I garden near Polis, Cyprus, 100m alt., on marl, but have gardened mainly in S.England

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Alisdair

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Re: Myrtle (Myrtus communis)
« Reply #5 on: October 24, 2011, 08:49:07 AM »
Nice picture, John. I have seen white-berried forms in cultivation (not on Cyprus) and as far as I remember they otherwise looked pretty typical - I'm sure I'd have noticed if the leaves were significantly blunter than normal, as then in my unskilled way I'd have thought I was looking at some completely different species that I hadn't seen before!











Alisdair Aird
Gardens in SE England (Sussex); also coastal Southern Greece, and (in a very small way) South West France; MGS member (and former president); vice chairman RHS Lily Group, past chairman Cyclamen Society

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Cali

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Re: Myrtle (Myrtus communis)
« Reply #6 on: October 24, 2011, 08:52:01 AM »
Mike, That's amazing about the blossoms and berries coinciding. I don't think I've ever seen that... certainly not here in Corfu where they flower in June and have ripe berries in October. I've seen white berries on sbsp. Tarentinus, but thy're not a bright white, just sort of whiteish.
Something OT: About this time of year I collect the berries. I make a liqueur and a bread while they're fresh and use the dried ones for adding to meat stews.
Alisdair, this wouldn't be OT if we started a category of of Food from the Garden (and the wild) and possibly also traditional medicines. What do you think?
Cali Doxiadis
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Gardens in Corfu, Greece.

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Alisdair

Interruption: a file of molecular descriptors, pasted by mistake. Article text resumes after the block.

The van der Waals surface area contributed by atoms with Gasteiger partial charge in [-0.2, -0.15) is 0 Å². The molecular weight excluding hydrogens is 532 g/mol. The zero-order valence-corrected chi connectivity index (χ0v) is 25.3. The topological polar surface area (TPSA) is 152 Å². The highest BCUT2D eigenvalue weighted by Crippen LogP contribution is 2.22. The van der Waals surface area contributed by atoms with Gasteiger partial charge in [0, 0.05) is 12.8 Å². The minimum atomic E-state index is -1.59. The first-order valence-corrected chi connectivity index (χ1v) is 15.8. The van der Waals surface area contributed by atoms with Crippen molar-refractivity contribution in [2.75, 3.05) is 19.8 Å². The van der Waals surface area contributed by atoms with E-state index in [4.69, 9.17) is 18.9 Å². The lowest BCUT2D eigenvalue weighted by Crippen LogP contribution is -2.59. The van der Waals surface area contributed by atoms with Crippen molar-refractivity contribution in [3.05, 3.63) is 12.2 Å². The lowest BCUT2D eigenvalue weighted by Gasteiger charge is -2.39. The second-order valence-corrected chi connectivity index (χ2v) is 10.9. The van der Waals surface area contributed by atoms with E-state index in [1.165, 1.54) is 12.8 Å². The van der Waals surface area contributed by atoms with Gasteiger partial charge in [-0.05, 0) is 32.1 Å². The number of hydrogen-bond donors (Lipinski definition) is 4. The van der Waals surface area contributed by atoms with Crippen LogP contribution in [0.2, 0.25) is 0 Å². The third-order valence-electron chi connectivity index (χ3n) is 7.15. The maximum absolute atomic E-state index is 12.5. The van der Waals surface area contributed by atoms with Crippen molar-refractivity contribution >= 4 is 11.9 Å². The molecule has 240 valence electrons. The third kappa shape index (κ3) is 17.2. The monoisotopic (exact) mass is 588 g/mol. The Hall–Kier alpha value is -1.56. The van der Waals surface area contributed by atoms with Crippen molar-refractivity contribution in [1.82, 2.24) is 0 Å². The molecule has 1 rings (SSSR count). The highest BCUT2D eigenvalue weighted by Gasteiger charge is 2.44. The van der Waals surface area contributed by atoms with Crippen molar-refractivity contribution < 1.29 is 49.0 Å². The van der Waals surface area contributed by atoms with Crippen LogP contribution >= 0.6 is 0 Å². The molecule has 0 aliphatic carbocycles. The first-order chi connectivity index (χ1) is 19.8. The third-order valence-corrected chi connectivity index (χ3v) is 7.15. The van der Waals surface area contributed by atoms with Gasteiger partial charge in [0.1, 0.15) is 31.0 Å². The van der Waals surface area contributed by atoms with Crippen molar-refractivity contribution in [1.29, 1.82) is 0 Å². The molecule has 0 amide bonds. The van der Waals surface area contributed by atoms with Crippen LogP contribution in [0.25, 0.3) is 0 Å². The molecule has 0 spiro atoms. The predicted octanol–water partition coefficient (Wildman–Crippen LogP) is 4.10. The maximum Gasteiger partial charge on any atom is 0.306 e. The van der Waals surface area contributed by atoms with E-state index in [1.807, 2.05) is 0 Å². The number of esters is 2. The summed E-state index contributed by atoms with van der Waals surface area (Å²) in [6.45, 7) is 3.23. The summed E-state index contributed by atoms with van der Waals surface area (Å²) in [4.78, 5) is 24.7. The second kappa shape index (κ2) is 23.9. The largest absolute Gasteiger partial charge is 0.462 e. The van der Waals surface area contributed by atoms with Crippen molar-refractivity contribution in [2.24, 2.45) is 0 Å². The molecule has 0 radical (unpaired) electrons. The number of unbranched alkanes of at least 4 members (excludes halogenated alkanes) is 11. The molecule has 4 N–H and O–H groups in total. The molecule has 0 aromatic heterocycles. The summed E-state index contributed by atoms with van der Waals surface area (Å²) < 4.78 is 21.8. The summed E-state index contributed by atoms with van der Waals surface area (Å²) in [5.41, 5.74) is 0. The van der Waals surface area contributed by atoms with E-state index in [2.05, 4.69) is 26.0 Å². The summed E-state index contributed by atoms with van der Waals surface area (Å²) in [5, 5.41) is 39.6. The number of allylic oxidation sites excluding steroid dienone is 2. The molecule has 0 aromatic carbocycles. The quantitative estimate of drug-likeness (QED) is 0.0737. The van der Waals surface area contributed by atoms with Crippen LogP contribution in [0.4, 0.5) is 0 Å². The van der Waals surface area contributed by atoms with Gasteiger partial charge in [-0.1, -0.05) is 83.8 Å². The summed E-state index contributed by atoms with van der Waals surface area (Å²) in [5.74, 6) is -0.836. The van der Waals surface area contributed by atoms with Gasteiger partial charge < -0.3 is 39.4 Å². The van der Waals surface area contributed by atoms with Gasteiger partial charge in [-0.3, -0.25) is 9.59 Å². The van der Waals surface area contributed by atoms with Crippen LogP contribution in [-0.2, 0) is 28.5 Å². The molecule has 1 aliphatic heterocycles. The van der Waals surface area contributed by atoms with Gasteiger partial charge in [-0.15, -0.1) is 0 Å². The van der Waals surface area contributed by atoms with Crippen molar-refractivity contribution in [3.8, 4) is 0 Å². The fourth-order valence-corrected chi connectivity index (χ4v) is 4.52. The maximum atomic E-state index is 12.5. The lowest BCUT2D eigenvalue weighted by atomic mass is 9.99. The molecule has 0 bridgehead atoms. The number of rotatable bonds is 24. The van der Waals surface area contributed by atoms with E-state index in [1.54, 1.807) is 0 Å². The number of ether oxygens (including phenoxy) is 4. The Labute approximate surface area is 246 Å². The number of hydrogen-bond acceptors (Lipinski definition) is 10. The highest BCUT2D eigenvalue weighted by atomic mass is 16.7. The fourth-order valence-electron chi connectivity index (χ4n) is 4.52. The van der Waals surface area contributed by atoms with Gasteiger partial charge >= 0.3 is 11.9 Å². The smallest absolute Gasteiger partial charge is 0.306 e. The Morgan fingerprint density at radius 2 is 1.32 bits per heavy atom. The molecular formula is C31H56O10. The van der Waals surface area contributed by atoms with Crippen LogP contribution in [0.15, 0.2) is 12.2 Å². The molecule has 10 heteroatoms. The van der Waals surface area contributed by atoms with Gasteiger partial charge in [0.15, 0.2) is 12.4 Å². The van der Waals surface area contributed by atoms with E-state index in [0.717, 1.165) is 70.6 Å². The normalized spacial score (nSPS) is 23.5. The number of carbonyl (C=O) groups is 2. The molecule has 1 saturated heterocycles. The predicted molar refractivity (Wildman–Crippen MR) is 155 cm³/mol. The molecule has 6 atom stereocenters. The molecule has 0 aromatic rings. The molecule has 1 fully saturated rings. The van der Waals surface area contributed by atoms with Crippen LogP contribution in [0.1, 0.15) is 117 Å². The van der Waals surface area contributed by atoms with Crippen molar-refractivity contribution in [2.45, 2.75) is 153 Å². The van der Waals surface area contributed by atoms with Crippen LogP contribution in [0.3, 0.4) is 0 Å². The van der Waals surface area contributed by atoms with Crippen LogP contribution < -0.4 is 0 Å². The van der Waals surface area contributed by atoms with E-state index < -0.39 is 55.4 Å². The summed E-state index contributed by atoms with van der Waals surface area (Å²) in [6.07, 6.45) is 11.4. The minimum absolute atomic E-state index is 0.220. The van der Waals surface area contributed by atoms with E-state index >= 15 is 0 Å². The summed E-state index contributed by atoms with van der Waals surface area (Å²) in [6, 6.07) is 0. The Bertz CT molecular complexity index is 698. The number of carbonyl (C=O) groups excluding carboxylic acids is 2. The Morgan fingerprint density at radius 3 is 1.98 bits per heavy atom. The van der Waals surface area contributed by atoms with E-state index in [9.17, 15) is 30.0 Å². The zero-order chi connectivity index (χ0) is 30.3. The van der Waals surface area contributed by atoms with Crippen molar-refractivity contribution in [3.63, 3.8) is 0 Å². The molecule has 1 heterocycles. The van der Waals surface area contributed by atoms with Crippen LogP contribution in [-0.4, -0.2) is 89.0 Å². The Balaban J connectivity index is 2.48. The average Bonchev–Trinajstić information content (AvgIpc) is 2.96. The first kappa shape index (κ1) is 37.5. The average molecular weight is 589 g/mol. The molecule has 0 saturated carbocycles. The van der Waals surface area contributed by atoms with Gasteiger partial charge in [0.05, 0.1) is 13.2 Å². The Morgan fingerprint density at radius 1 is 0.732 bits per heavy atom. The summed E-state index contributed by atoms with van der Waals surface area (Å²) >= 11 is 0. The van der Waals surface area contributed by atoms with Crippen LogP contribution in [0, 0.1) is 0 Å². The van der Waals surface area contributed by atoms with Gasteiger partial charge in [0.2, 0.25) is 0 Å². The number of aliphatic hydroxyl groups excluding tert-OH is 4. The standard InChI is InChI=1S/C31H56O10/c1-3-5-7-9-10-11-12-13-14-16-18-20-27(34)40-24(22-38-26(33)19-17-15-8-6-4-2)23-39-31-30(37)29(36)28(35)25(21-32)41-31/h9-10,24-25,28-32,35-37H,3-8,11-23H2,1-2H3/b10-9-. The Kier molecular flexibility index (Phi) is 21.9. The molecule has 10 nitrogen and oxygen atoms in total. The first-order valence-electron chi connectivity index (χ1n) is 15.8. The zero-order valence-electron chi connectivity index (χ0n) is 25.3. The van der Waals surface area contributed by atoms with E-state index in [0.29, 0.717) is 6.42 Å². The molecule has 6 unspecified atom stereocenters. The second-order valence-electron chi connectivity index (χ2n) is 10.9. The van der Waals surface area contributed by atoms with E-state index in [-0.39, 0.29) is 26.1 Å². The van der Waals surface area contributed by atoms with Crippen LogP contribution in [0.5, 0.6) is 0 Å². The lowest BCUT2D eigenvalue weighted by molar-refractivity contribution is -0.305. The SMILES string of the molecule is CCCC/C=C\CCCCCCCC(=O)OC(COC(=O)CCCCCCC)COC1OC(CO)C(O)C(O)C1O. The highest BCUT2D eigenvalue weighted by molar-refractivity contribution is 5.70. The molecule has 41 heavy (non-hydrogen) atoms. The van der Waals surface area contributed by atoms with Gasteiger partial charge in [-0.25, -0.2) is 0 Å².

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Re: Myrtle (Myrtus communis)
« Reply #7 on: October 24, 2011, 09:21:33 AM »
Cali, That's certainly an idea. We have been trying to keep the number of categories down, though (at the meeting on Mallorca two of the Californians, separately, indicated that for them there were too many already!). So for the moment I'll start a thread on Food From Unusual Plants, here, in the Vegetable Garden section, and link it to your post on using myrtle fruits. And maybe we'll do the same for medicines and remedies from plants, in Miscellaneous. (I think we'll also change the heading of that whole section to Fruit and Vegetables.)
Incidentally, we do sometimes get a flush of simultaneous flowers and fruits on myrtles in our gardens both here in UK and in Greece, and we did see one plant carrying both last week, I think on the optional trip to Menorca, but possibly on Isla Dragonera - neither Helena nor I can remember exactly where we saw it!
« Last Edit: October 24, 2011, 09:29:52 AM by Alisdair »
Alisdair Aird
Gardens in SE England (Sussex); also coastal Southern Greece, and (in a very small way) South West France; MGS member (and former president); vice chairman RHS Lily Group, past chairman Cyclamen Society

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MikeHardman

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Re: Myrtle (Myrtus communis)
« Reply #8 on: October 28, 2011, 02:34:39 PM »
Saw a variegated cultivar in a garden centre in Paphos yesterday; quite nice.
Mike
Geologist by Uni training, IT consultant, Referee for Viola for Botanical Society of the British Isles, commissioned author and photographer on Viola for RHS (Enc. of Perennials, The Garden, The Plantsman).
I garden near Polis, Cyprus, 100m alt., on marl, but have gardened mainly in S.England

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MikeHardman

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Re: Myrtle (Myrtus communis var. leucantha)